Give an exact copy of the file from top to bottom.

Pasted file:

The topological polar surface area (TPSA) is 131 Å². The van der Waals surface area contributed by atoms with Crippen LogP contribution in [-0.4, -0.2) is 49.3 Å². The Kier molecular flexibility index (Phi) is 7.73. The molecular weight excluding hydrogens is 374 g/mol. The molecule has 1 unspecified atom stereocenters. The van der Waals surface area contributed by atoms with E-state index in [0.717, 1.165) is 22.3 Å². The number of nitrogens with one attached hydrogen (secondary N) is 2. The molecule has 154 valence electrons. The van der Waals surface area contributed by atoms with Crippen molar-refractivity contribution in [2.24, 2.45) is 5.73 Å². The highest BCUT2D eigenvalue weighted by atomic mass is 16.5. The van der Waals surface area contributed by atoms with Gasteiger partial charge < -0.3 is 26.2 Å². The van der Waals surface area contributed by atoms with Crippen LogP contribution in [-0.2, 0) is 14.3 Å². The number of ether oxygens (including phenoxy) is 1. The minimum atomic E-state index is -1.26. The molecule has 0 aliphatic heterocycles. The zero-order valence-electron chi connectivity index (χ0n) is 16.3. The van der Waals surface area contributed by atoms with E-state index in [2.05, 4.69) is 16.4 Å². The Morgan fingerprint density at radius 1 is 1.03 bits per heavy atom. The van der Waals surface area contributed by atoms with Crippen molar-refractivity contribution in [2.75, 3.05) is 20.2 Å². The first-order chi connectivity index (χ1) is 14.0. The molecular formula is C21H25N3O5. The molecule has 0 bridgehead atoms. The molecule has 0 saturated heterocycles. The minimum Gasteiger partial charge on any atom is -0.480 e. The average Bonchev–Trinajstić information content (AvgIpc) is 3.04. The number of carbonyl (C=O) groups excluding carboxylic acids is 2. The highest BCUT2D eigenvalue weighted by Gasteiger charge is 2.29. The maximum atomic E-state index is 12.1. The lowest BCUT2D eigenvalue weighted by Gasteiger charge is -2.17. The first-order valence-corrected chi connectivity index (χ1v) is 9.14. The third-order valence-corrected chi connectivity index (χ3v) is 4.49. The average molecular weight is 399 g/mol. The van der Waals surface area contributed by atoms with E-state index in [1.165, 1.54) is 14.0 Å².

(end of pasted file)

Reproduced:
The topological polar surface area (TPSA) is 131 Å². The van der Waals surface area contributed by atoms with Crippen LogP contribution in [-0.4, -0.2) is 49.3 Å². The Kier molecular flexibility index (Phi) is 7.73. The molecular weight excluding hydrogens is 374 g/mol. The molecule has 1 unspecified atom stereocenters. The van der Waals surface area contributed by atoms with E-state index in [0.717, 1.165) is 22.3 Å². The number of nitrogens with one attached hydrogen (secondary N) is 2. The molecule has 154 valence electrons. The van der Waals surface area contributed by atoms with Crippen molar-refractivity contribution in [2.24, 2.45) is 5.73 Å². The highest BCUT2D eigenvalue weighted by atomic mass is 16.5. The van der Waals surface area contributed by atoms with Gasteiger partial charge < -0.3 is 26.2 Å². The van der Waals surface area contributed by atoms with Crippen LogP contribution in [-0.2, 0) is 14.3 Å². The number of ether oxygens (including phenoxy) is 1. The minimum atomic E-state index is -1.26. The molecule has 0 aliphatic heterocycles. The zero-order valence-electron chi connectivity index (χ0n) is 16.3. The van der Waals surface area contributed by atoms with E-state index in [2.05, 4.69) is 16.4 Å². The Morgan fingerprint density at radius 1 is 1.03 bits per heavy atom. The van der Waals surface area contributed by atoms with Crippen molar-refractivity contribution in [2.75, 3.05) is 20.2 Å². The first-order chi connectivity index (χ1) is 14.0. The molecular formula is C21H25N3O5. The molecule has 0 bridgehead atoms. The molecule has 0 saturated heterocycles. The minimum Gasteiger partial charge on any atom is -0.480 e. The average Bonchev–Trinajstić information content (AvgIpc) is 3.04. The number of carbonyl (C=O) groups excluding carboxylic acids is 2. The highest BCUT2D eigenvalue weighted by Gasteiger charge is 2.29. The maximum atomic E-state index is 12.1. The lowest BCUT2D eigenvalue weighted by Gasteiger charge is -2.17. The first-order valence-corrected chi connectivity index (χ1v) is 9.14. The third-order valence-corrected chi connectivity index (χ3v) is 4.49. The average molecular weight is 399 g/mol. The van der Waals surface area contributed by atoms with E-state index in [1.165, 1.54) is 14.0 Å².